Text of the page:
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History professor to use Vision 2025 to show Baptists’ ‘cooperative venture’

Professor Miles Mullin wants his students to learn "not just our [Baptist] heritage, but how our heritage connects to the future and what ministry will look like for them."

HANNIBAL, Mo. (BP) – As a professor of Christian studies and religious history at Hannibal-LaGrange University (HLGU), Miles Mullin is always looking for ways to communicate the history and impact of Baptist work to the students in his charge.

During the upcoming semester, one of Mullin’s tools for his Baptist history class will be Vision 2025, the strategic initiative adopted by messengers to the 2021 SBC Annual Meeting in Nashville earlier this summer.

“As I’m teaching Baptist history and heritage this fall, I always want students to be thinking about, not just our heritage, but how our heritage connects to the future and what ministry will look like for them,” Mullin said.

Baptist history and heritage is a required course for all students in the Christian studies program at HLGU, which is affiliated with the Missouri Baptist Convention. Mullin said the class covers history all the way back to the Reformation, but the majority of the second half of the class is specifically devoted to studying the history of the Southern Baptist Convention.

Topics covered include the formation of the SBC in 1845 and the 75 Million Campaign, which ran from 1919-1924 and led to the creation of the Cooperative Program in 1925.

Mullin plans to show students the connection between how Southern Baptists have partnered throughout their history, and how that enables their cooperation through an initiative like Vision 2025 nearly 100 years later.

“It strikes me that the six points [of Vision 2025] tie into our institutional organizational work, and shows how the entities of the convention help to do the work of the cooperative venture of the churches that is the convention,” Mullin said. “You’ve got the North American Mission board, you’ve got IMB [International Mission Board] in there, you’ve got the seminaries in there with calling out the called, it includes local church missions, talks about the Cooperative Program as well as involves Lifeway and the work of the ERLC.”

Though he was not able to attend the annual meeting in person this year, Mullin said he was impressed by the Vision 2025 presentation and by messengers’ approval of the strategic actions and wanted to share it with his students.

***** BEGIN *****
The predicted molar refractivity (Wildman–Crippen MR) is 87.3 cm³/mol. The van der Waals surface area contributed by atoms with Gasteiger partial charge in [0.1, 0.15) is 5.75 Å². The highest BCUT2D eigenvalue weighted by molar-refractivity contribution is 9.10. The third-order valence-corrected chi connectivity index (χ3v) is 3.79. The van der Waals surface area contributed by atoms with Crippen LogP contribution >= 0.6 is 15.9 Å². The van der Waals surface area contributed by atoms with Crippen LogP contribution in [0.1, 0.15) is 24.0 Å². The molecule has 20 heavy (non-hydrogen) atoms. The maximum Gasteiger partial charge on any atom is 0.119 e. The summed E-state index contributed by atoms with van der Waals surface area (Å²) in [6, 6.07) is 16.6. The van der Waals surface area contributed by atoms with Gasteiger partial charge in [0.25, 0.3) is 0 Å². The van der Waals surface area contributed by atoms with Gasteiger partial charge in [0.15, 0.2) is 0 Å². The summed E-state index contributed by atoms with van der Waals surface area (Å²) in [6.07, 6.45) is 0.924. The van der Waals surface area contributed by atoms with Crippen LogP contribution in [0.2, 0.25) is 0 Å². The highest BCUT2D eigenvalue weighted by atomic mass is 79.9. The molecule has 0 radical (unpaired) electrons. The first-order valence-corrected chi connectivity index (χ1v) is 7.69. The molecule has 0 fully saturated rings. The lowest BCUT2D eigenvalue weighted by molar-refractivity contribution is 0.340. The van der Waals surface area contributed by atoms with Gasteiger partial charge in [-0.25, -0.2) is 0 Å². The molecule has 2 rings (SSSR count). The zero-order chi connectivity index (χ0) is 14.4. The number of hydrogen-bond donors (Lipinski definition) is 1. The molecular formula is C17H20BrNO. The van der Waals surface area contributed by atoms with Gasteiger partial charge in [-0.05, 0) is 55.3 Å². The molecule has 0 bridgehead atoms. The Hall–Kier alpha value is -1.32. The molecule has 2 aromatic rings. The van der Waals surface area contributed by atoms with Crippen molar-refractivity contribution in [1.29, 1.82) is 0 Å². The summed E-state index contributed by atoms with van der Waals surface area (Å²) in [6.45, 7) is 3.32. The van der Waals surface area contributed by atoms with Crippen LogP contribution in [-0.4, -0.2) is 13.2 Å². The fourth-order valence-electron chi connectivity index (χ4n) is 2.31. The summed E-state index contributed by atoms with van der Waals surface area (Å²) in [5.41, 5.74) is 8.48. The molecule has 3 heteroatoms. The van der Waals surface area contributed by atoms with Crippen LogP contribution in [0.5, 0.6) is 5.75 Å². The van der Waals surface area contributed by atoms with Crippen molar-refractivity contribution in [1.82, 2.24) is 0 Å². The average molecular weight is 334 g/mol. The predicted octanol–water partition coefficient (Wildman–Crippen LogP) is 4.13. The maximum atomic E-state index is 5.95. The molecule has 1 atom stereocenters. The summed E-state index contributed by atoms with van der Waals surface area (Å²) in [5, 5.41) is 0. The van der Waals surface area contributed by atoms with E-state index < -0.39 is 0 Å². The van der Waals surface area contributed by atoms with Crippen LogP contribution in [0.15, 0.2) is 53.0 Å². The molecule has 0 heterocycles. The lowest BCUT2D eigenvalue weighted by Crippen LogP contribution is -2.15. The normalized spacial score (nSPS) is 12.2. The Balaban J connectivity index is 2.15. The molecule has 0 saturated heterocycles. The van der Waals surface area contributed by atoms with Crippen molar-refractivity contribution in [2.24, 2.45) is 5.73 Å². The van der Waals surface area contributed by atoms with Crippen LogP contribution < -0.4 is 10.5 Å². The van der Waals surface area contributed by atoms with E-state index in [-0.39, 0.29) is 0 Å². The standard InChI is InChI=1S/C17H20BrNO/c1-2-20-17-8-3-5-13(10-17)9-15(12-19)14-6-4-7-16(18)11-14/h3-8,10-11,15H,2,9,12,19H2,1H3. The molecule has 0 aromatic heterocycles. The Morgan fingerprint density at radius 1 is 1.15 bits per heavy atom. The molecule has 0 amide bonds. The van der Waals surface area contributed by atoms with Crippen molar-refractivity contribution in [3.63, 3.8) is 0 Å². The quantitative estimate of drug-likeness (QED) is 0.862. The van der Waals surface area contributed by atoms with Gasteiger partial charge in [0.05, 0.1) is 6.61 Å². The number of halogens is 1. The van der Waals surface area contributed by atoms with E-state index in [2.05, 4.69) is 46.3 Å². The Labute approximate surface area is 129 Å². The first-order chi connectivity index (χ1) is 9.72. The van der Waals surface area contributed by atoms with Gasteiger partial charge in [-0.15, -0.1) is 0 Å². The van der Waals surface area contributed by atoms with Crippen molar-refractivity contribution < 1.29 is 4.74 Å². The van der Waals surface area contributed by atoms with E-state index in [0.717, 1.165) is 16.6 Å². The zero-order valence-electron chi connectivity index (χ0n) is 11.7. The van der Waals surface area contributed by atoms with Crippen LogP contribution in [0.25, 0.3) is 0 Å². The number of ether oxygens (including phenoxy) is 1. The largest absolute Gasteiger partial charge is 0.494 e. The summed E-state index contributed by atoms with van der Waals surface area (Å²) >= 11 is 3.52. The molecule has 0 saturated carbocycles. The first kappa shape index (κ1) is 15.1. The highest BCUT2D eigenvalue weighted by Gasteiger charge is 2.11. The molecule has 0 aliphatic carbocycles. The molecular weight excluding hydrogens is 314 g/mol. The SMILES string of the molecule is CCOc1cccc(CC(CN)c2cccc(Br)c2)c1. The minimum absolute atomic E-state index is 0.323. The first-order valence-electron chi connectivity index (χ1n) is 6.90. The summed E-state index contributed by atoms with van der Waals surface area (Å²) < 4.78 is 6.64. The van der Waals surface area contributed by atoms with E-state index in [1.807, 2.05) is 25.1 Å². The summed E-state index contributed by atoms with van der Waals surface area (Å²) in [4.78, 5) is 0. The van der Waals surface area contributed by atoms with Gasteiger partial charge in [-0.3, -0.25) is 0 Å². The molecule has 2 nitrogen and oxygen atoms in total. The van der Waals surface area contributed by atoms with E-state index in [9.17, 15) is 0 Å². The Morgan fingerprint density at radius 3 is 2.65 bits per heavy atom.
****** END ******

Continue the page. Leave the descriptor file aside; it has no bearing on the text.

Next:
“I was very excited about Vision 2025 and seeing it come up,” Mullin said. “I thought the five points that came out of the Executive Committee were great, and I thought the sixth point that the messengers added from the floor made it even better.”

A graduate of Southeastern Baptist Theological Seminary, Mullin served as the vice president for academic administration and dean of the faculty for Hannibal-LaGrange before returning to teaching in 2015.

He said he plans to display a small Vision 2025 poster in his classroom and is even considering including Vision 2025 as part of the curriculum of the class as students learn about the history of the Southern Baptist Convention and the Cooperative Program.

“I think the Cooperative Program is brilliant,” Mullin said. “It really provides the mechanism whereby Southern Baptist churches can cooperate together in an organized format for the things that they have as a convention identified as priorities. I think it allows us to simultaneously preserve congregational autonomy, but also have a more cooperative and unified presence in the world. I think it’s critical.

“Students don’t know about the Cooperative Program and when they find out about it, they’re like, ‘Oh, that’s pretty cool.’”

Because the course tends to have only about 12-15 students, Mullin said he also hopes to have open discussion and dialogue with students about Vision 2025 with an opportunity for them to make suggestions about things they would have included had they been crafting the initiative.

He said the inclusion of strategic action No. 6 about the elimination of sexual abuse and racism from churches shows that although Southern Baptists have not been perfect, they are taking steps to treat all people of all nations with dignity.

“For point 6 we talk about how Southern Baptists haven’t always lived up to what the Bible teaches about treating people of different races or women well, but that we strive to do that in accordance with the Scripture,” Mullin said.

“We learn two things from history: We learn what our forbearers did well, and this can help us to do the same things well. It also helps us see where our forebears didn’t do some things well and to hopefully avoid some of those errors.”

Mullin said he hopes to help students understand that the aspects of Vision 2025 such as church planting, evangelism, calling out the called and reaching the next generation have always been an important part of Southern Baptist ministry.

Knowing many of his students will go on to serve in missions within the SBC, he hopes to inspire his students not only to learn about Vision 2025 but also to become a part of fulfilling its goals through both in their own ministry contexts and through supporting the Cooperative Program.

“The Cooperative Program still works really well, and I still think that we can do more together than we can do apart,” he said.